Note Buster’s practiced tumble when he’s thrown out of the movie, including breaking his fall with his hands. He had, of course, started his career as a little kid on the vaudeville stage, where his principal role was to be violently tossed about in the family act.

He manages to get back into the movie, and the bulk of (the brisk, 45-minute: no five acts here) Sherlock Jr. shows his increasingly surreal adventures. Just as he’s about to drown, he wakes up in the projection booth. Spoiler alert: it was all a dream. Suddenly, the Girl walks in and announces the truth has been revealed and he is forgiven. In a marvelous closing scene, he looks to the screen for his moves, much as Elliot did, with E.T.’s help. And talk about acting. Keaton hilariously expresses volumes with a shrug of his shoulder or a ten-millimeter eyebrow lift; take one look at his jumpy nervousness and you can see where Woody Allen — an acknowledged fan — got most of his physical shtick.

 

‘The Searchers’ and ‘The Tomb of Ligeia’ in ‘Mean Streets’

Taxi Driver wasn’t the first time Martin Scorsese had his characters see a movie in a Times Square theater. Mean Streets came out three years earlier, in 1973; if was the director’s third feature, but the one that really put him on the map. The film is set in New York’s Little Italy and could have been titled (as Woody Allen later indeed called a movie) Small Time Crooks. The smallest-time hustle comes when Michael (Richard Romanus) and Tony (David Proval) fleece two teenagers who’ve come downtown from Riverdale — a Bronx neighborhood that’s probably the most well-to-do in New York City — to score some “firecrackuhs.” Flush with their winnings, they spot their pal Charlie (Harvey Keitel).

 

Probably the most important thing to know about Scorsese, other than his movie-making prowess, is that he’s a world-champion film buff. He lets all his buff-ness out in this sequence, which re-imagines early-’70s W. 42nd Street as — unlike the grindhouse reality — a rare and wonderful cinema repertory center. Just check out the extremely eclectic titles we see on the marquees. [For more on this point, see Update, below.]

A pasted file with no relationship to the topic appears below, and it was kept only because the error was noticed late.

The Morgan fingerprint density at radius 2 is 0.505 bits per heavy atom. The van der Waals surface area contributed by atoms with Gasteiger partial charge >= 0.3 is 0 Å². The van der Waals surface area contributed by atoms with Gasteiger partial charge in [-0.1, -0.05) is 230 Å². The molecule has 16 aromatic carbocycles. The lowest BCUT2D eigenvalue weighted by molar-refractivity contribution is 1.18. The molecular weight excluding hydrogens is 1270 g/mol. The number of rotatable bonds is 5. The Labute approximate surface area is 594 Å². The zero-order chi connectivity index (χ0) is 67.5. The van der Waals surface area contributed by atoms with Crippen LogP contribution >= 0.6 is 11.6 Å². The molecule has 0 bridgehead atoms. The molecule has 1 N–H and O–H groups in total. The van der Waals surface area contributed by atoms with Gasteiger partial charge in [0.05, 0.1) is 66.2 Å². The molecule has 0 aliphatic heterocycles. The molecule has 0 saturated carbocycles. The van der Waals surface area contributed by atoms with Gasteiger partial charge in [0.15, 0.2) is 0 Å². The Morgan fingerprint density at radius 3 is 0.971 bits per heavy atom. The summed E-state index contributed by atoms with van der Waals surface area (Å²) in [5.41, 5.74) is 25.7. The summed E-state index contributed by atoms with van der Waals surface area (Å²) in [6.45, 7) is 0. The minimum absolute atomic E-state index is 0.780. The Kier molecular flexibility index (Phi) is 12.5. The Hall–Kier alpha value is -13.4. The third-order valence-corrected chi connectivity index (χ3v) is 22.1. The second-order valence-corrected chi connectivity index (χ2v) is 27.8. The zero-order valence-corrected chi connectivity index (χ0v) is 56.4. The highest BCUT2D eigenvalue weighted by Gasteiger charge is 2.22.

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Moving left to right, that’s George C. Scott in Rage and Kirk Douglas in The Arrangement; an unknown film that starts with Scho — any nominations?; Tony Curtis in Suppose They Gave a War and Nobody Came; three French films — Borsalino, And Hope to Die, and Rider on the Rain; and, finally a realistic touch, two porn movies, Rose Bud and Eighteen Carat Virgin. The latter is an actual film, but I haven’t been able to find Rose Bud in any of the usual reference works. Maybe it’s Scorsese’s cinephile joke about what a porno version of Citizen Kane might be called.

Michael, Charlie, and Tony see yet another film, John Ford’s The Searchers (1956); on the screen is an awkward fight scene, an implicit commentary on all the fist-fights in Mean Streets. Fair enough, but it’s inconceivable that this critical darling (ranked as the seventh-greatest movie of all time in a 2012 Sight & Sound survey, and the model for probably half the serious American films of the ’70s) would be playing in a Times Square theater in 1973. In any case, it’s a droll touch that the three buddies are more interested in and amused by the carryings-on of their fellow patrons than the Searchers scene.

As Mean Streets progresses, shit gets realer and realer, with a lot of the trouble stemming from Charlie’s loose-cannon friend Johnny Boy (Robert De Niro, in his breakout role), who eventually angers someone he really shouldn’t have angered. Charlie borrows a car and after Johnny Boy dances around a bit to the great Smokey Robinson tune “Mickey’s Monkey,” they head out. Where else? To the movies.

This time, on the screen is a truly horrible film, The Tomb of Ligeia (1964). IMDB plot summary: “A man’s obsession with his dead wife drives a wedge between him and his new bride.” Same old same old.

 

A few points worth mentioning. First, in contrast to the Searchers scene, Charlie and Johnny Boy pay rapt attention. That may be a Scorsesean commentary on the power of cheap entertainment, a la Sullivan’s Travels, or it may just be because they really need something to take their mind off their troubles.

Second, Ligeia was directed by schlockmaster Roger Corman (and written by Robert Towne), which is significant because Corman gave Scorsese a directing job on his previous film, Boxcar Bertha (1972).